Daphne graduated out of Princeton in 2010 after which she completed IBM’s prestigious 2 year strategy consulting rotation program. Following that she decided to work with developing countries and luckily for us she chose to come to Bangladesh on a Fulbright Fellowship where she studied the socioeconomic consequences of violence against women and worked for an impact investment firm in Dhaka.
She has recently been accepted to many top MBA programs for the class of 2016 (including Yale and Oxford) and she is looking for a summer internship at IFC (Any IFC people reading this should not miss this opportunity to hire her) before she matriculates in the fall.
Whenever I hear someone use the word economic freedom, my brain shuts down for a second and I lose track of the conversation. I hear the term so often these days, in so many unrelated contexts and applications, that it has become all but meaningless. “Economic freedom” has become a baffling concept, at once intuitive and slippery; instinctively, I want to accept the broadest definition possible, that of an individual’s freedom to take part in the economy without undue external restrictions and with control over his or her labor and property. But then, Neoliberals like David Harvey have co-opted the term as a means of rhetorical association so that every time I hear Economic Freedom I think “free market economy.” Harvey and his cohort tell us that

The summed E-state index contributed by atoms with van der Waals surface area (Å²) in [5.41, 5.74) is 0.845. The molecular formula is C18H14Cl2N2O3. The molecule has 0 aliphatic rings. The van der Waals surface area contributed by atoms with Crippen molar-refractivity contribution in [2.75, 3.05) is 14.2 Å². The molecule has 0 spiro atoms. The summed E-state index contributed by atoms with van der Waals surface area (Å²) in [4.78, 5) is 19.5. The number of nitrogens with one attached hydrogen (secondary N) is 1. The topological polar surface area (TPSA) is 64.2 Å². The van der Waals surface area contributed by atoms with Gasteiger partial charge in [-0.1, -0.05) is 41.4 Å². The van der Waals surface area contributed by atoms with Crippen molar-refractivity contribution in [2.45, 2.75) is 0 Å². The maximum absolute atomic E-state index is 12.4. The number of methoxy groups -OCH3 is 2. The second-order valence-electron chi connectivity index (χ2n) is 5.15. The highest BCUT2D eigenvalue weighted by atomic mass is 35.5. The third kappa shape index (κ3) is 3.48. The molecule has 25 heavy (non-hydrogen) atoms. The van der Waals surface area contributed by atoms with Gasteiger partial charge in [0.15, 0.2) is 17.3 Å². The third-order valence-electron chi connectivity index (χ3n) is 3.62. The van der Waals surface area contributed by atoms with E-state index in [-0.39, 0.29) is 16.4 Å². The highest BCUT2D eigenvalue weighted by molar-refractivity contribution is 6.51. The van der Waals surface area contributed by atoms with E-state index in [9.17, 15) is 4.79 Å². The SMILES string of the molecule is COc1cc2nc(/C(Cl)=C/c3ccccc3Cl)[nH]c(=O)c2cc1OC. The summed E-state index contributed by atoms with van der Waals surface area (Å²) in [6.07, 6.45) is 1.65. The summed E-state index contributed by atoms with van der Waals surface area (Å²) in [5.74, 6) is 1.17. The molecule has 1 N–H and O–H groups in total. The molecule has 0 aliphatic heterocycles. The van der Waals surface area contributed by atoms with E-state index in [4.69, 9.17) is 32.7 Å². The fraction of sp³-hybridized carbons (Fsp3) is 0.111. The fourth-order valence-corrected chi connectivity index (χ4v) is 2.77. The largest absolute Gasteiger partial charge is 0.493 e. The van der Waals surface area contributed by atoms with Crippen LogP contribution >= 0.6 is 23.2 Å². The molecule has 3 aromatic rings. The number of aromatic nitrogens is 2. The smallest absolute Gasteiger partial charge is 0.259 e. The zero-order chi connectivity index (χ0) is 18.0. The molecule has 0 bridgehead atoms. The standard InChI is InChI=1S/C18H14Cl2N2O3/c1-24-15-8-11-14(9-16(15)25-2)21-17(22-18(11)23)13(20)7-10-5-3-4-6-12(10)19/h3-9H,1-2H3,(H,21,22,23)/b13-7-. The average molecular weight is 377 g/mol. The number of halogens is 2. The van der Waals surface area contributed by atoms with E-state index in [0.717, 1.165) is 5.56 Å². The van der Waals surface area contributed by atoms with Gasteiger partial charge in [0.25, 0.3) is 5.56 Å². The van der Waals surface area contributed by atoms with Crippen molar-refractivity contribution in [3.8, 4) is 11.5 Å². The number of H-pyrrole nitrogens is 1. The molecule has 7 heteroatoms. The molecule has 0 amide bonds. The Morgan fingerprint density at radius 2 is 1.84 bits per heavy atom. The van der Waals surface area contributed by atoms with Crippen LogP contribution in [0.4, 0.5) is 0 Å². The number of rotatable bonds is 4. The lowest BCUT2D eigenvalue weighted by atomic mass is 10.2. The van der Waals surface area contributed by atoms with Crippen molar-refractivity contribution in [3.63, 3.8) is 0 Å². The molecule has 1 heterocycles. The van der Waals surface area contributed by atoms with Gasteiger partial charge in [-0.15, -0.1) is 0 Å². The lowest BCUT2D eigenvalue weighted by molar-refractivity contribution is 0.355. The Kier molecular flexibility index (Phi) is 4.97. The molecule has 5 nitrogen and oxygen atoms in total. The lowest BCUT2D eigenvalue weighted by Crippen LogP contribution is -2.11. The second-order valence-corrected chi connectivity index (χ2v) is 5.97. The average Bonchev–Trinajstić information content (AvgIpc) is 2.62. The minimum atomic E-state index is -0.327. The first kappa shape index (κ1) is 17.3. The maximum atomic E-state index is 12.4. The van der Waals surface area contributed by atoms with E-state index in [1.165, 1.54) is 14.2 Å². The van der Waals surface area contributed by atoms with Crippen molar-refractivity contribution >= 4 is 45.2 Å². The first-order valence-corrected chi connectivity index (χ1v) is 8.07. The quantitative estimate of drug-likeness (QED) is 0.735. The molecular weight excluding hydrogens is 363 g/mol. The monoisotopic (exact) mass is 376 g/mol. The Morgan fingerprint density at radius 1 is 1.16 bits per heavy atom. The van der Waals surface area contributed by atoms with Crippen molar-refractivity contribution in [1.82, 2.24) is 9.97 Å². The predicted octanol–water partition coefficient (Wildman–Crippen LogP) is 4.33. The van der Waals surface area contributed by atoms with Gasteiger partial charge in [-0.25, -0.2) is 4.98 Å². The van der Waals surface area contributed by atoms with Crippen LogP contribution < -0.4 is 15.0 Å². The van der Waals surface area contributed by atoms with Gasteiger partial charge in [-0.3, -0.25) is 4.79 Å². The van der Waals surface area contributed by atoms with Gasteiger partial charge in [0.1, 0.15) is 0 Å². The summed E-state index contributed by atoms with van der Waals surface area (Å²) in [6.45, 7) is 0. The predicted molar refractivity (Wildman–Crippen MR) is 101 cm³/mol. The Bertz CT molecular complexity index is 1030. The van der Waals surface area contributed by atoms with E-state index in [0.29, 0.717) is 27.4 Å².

“human well-being can best be advanced by liberating individual entrepreneurial freedoms and skills within an institutional framework characterized by strong private property rights, free markets, and free trade. The role of the state is to create and keep an appropriate framework to such practices.”
The role of government, then, is to create a healthy environment for entrepreneurialism than to withdraw managing it, allowing labor, capital, and goods to move freely.
The argument for “smaller government” always makes me somewhat suspicious, particularly when I think about how to preserve and promote economic freedom in Bangladesh. Despite Bangladesh’s adherence since the 1980s to a mostly neoliberal economic ideal, I don’t think its future will be about less government at all; if anything, I think it should be more better government. I agree with what neoliberalism says about private markets maximizing the collective wealth of a society, but who will ensure that wealth will be fairly distributed, or that corruption will minimized? Furthermore, are free market economies really better at increasing quality of life for its people? From where Bangladesh stands today, in the midst of political and social instability, it’s hard to ignore how such thinking has been responsible for major missteps in its social progress.
To understand how economic freedom is defined and practiced by countries all over the world, I looked to the 2014 Index of Economic Freedom (IEF) put out by the Heritage Foundation / Wall Street Journal. The Index measures economic freedom based on 10 factors grouped into 4 categories: